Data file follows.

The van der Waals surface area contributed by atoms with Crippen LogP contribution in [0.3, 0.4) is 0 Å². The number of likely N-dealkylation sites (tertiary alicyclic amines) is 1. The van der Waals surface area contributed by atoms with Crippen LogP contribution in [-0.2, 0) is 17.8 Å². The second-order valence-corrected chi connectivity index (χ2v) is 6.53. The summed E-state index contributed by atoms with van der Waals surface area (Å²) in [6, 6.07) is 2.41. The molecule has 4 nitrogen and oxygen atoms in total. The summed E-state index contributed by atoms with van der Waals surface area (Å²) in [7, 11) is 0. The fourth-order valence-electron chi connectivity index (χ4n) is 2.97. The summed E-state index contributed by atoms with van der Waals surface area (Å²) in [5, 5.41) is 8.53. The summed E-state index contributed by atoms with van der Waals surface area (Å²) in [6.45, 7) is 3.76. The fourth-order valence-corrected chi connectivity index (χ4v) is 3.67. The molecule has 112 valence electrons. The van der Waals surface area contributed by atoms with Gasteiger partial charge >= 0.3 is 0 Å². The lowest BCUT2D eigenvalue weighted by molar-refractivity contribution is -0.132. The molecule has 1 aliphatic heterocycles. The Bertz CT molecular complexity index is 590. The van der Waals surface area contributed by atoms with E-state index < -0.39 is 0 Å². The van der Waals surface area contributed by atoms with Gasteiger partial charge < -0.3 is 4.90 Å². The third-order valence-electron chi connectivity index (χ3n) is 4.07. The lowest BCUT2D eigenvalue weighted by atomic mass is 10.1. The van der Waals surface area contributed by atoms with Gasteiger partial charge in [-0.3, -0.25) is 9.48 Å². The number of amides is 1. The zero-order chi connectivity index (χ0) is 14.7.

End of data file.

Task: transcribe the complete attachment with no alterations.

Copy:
The van der Waals surface area contributed by atoms with Crippen LogP contribution in [0.3, 0.4) is 0 Å². The number of likely N-dealkylation sites (tertiary alicyclic amines) is 1. The van der Waals surface area contributed by atoms with Crippen LogP contribution in [-0.2, 0) is 17.8 Å². The second-order valence-corrected chi connectivity index (χ2v) is 6.53. The summed E-state index contributed by atoms with van der Waals surface area (Å²) in [6, 6.07) is 2.41. The molecule has 4 nitrogen and oxygen atoms in total. The summed E-state index contributed by atoms with van der Waals surface area (Å²) in [7, 11) is 0. The fourth-order valence-electron chi connectivity index (χ4n) is 2.97. The summed E-state index contributed by atoms with van der Waals surface area (Å²) in [5, 5.41) is 8.53. The summed E-state index contributed by atoms with van der Waals surface area (Å²) in [6.45, 7) is 3.76. The fourth-order valence-corrected chi connectivity index (χ4v) is 3.67. The molecule has 112 valence electrons. The van der Waals surface area contributed by atoms with Gasteiger partial charge >= 0.3 is 0 Å². The lowest BCUT2D eigenvalue weighted by molar-refractivity contribution is -0.132. The molecule has 1 aliphatic heterocycles. The Bertz CT molecular complexity index is 590. The van der Waals surface area contributed by atoms with E-state index < -0.39 is 0 Å². The van der Waals surface area contributed by atoms with Gasteiger partial charge < -0.3 is 4.90 Å². The third-order valence-electron chi connectivity index (χ3n) is 4.07. The lowest BCUT2D eigenvalue weighted by atomic mass is 10.1. The van der Waals surface area contributed by atoms with Gasteiger partial charge in [-0.3, -0.25) is 9.48 Å². The number of amides is 1. The zero-order chi connectivity index (χ0) is 14.7.